Remembering America urban growth and decay, from then until now, Ashcan style

Ashcan Scene: “Sunset West Twenty-Third Street,” By John Sloan. Oil on canvas, 24+ inches by 36+ inches, 1905-1906. Joslyn Art Museum, Omaha Nebraska

Searching for something timelessly American and democratic, I found industrialized urban life – architecture and quotidian labors – graced by nature’s fulsome, inevitable beauty. The darker clouds float slowly by, like bloated scavengers, while below, on the roof of a tall tenement building, a woman arrives to take down her hanging laundry, no doubt slightly begrimed by the city’s pollution. This is modern life burdened, but the single soul persistent, the circumstance artistically rendered akin to the blues sensibility.

The Ashcan School of American art has always been one of my favorite art movements. John Sloan is arguably the paramount artist in that group, which toiled around the turn of the 20th century, though Edward Hopper is more famous and it included founder Robert Henri and George Bellows among the artists who formed the movement’s core.

John Sloan “Self-Portrait in Gray Shirt” 1912 artsy.net

They were the first generation of artists to crucially value, capture and critique the urban American experience in all its grimy truth, as bleak as it was a-tree-grows-in-Brooklyn beautiful. Few artists have mustered better the shadow-shrouded atmosphere that would become later known as noir. The quality was probably first identified with the German Expressionists in the period after World War I, but imported to the U.S., where it would flourish in greater freedom than in its native land, from 1940s in film and television, onward to the present. 

The Ashcan School was a concept notably derived from Sloan’s nocturnal grittiness. And inside the modest nominal symbol sat an indelicate joke, a humble yet rugged functionality, capable of both containing and emitting olfactory auras that conveyed the profound decay of the American Dream, amid the vast exploitation of land and people that The Industrial Revolution evolved into.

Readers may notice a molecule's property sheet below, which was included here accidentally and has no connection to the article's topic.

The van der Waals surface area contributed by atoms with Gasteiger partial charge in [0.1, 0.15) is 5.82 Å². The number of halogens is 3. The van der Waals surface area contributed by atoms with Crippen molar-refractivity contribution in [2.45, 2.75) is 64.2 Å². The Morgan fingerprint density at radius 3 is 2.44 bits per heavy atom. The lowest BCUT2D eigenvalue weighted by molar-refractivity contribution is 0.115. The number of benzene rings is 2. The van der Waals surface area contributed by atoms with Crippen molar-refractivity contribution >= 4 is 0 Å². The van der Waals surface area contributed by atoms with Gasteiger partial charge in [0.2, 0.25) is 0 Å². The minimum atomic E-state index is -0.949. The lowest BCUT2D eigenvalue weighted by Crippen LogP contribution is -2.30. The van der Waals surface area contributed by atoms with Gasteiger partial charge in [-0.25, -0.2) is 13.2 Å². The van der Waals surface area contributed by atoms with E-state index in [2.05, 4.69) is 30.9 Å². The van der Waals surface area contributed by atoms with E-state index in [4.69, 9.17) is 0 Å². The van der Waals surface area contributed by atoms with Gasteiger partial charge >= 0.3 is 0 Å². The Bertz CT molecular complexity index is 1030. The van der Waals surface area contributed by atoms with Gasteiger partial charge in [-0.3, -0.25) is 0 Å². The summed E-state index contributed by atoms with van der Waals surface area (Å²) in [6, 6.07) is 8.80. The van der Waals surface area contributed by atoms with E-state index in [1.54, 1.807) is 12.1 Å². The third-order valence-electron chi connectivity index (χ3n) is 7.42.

The painting I chose to represent the movement, Sloan’s “Sunset West Twenty-Third Street,” is the only the second image I have used simultaneously for both my blog theme image and my Facebook page “cover photo.” That says something about how much I value the best and truest qualities of The Ashcan School, including Sloan’s environmental awareness here, and elsewhere. It’s not necessarily the best example, but it struck me as I rediscovered it in the Google search alluded to above. 1

One caveat. I haven’t seem the painting in person. But I would much more trust the more muted reproduction of the painting (above) from the website of the institution that owns it, The Joslyn Art Museum, Omaha, Nebraska, than in the Google image I originally posted (see below), especially regarding the painting’s palette colors. I suspect the person who edited the Google image chose to dress it up with much brighter colors than the original. And the difference between those two palette approximations measures the difference between conventional notions of aesthetics and the Ashcan artists’ determined ability to probe and dig beneath the surfaces of urban presence.

Either way, there are other strong aspects countering all the darkness and implicit heaviness – qualities that give Sloan more vibrancy and hope than Hopper, the great poet of solitude. Even with a sole human, Sloan infuses a layered lyricism, in the rhythmic suppleness of the lighter clouds, and the sky’s richness, whether it is bright or muted. And the woman’s figure is burdened, yet maintains a strong, resilient backbone, and the hanging clothes retain a certain playfulness. More, the deep space before her is an interplay of angles and glittering vehicle lights, into a near-imperceptible horizon that still reveals sculptural mutations. Her superbly rendered and located figure suggests her eyeing this alluring beyond with a sense of longing for escape.